Sun | Jan 21, 2018

Ski Mask gangsters died in firestorm - Police, soldiers account for 99 of 105 spent shells found at death scene

Published:Sunday | March 5, 2017 | 12:00 AMCorey Robinson
Terrence Williams (left), commissioner of the Independent Commission of Investigations, and assistant commissioner Hamish Campbell addressing members of the media last Monday.

The Independent Commission of Investigations (INDECOM) is yet to determine if there was any wrongdoing on the part of members of the security forces involved in the fatal shooting of six alleged members of the Ski Mask gang in St James on January 14.

Commissioner of INDECOM Terrence Williams last week disclosed that his investigators found 105 shell casings at the shooting scene in the area known as Goodwill, with 99 of these spent shells coming from the weapons of members of the security forces.

Four illegal guns were allegedly seized by the police after what was reported as a shoot-out, which also left one policeman reportedly nursing gunshot wounds.

"When we update or look at cases we don't reach any conclusions. It would be wrong for us to say that anything looks inappropriate at this point," said Williams, when quizzed whether the security forces may have used excessive force during the incident.

"Forensic analyses have been done of the vehicles and we are awaiting the final report from ballistics. But as we mentioned, the post-mortems of those six men have not yet been conducted," added Hamish Campbell, assistant commissioner of INDECOM.

According to Campbell, the post-mortem examinations have not even started, and it takes at least two months for these to be done in cases of fatal shootings by members of the security forces, and a further five or six months for the reports to be prepared and sent to his organisation.


Delaying investigation


Campbell argued that this is slowing down several investigations being conducted by INDECOM.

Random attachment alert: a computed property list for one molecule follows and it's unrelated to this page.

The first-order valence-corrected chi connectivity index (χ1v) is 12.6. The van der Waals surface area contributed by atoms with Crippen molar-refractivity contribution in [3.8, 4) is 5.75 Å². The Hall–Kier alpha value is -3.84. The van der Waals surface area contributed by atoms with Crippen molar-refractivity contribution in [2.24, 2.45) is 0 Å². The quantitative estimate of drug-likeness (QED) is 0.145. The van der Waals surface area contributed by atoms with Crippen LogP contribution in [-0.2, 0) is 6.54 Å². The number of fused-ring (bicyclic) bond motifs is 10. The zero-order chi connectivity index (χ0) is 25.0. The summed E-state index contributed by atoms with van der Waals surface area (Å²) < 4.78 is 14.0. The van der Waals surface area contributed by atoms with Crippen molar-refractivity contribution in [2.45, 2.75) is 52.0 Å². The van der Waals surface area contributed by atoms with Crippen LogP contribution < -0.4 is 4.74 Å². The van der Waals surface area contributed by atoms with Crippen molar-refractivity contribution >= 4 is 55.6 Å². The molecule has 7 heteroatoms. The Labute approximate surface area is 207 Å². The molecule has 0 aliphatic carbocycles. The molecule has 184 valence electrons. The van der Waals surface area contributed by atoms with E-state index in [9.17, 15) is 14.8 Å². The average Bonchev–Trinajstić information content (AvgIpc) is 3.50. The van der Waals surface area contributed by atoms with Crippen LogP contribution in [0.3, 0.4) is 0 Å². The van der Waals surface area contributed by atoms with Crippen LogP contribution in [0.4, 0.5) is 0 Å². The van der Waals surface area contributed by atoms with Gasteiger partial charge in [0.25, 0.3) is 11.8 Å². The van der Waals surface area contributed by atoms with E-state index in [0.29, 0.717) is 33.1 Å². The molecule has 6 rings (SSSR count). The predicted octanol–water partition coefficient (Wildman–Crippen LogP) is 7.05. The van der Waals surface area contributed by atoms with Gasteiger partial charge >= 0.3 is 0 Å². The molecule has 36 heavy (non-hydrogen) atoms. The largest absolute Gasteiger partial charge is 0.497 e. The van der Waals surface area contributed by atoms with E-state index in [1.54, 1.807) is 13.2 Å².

"It (post-mortem) is an integral part of understanding how the men were shot and where they were shot in comparison to the ballistic analyses of the vehicles," noted Campbell.

The police had reported that during an intelligence-driven operation, members of the security forces signalled the driver of a Toyota motor car to stop. According to the cops, the occupants exited the vehicle and stared firing wildly.

The fire was returned and when it ended, the six men, including the alleged leader of the gang, Oswyn 'Ski Mask' Jarrett, were found with gunshot wounds. They were pronounced dead at hospital.

The gang was said to be responsible for several murders and other crimes in Barrett Town, Lilliput and 'Africa' in St James.

Since the start of the year, at least 33 persons have been shot and killed by the security forces in Jamaica, with January ending on 19; the highest number of fatal shootings since January 2014. But despite the spike since the start of this year, INDECOM has reported a 38 per cent decline in the number of suspicious shootings by the police last year when compared to 2015.

According to INDECOM, this could indicate an improvement in the conduct of members of the security forces.